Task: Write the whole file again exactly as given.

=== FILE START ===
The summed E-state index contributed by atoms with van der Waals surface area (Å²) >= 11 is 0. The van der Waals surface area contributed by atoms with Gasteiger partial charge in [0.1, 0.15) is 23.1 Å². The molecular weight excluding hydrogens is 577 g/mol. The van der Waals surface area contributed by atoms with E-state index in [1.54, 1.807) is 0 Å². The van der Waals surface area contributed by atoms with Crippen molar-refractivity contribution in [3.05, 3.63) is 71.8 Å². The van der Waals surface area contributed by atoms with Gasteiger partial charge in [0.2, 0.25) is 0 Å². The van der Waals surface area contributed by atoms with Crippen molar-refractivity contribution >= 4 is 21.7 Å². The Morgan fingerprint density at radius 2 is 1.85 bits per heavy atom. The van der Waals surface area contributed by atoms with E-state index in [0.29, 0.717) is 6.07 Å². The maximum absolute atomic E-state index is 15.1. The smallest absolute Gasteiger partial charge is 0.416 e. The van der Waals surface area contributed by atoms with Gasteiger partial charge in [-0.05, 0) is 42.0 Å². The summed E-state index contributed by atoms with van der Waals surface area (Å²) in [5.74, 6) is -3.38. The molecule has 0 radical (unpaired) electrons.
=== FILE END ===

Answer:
The summed E-state index contributed by atoms with van der Waals surface area (Å²) >= 11 is 0. The van der Waals surface area contributed by atoms with Gasteiger partial charge in [0.1, 0.15) is 23.1 Å². The molecular weight excluding hydrogens is 577 g/mol. The van der Waals surface area contributed by atoms with E-state index in [1.54, 1.807) is 0 Å². The van der Waals surface area contributed by atoms with Crippen molar-refractivity contribution in [3.05, 3.63) is 71.8 Å². The van der Waals surface area contributed by atoms with Gasteiger partial charge in [0.2, 0.25) is 0 Å². The van der Waals surface area contributed by atoms with Crippen molar-refractivity contribution >= 4 is 21.7 Å². The Morgan fingerprint density at radius 2 is 1.85 bits per heavy atom. The van der Waals surface area contributed by atoms with E-state index in [0.29, 0.717) is 6.07 Å². The maximum absolute atomic E-state index is 15.1. The smallest absolute Gasteiger partial charge is 0.416 e. The van der Waals surface area contributed by atoms with Gasteiger partial charge in [-0.05, 0) is 42.0 Å². The summed E-state index contributed by atoms with van der Waals surface area (Å²) in [5.74, 6) is -3.38. The molecule has 0 radical (unpaired) electrons.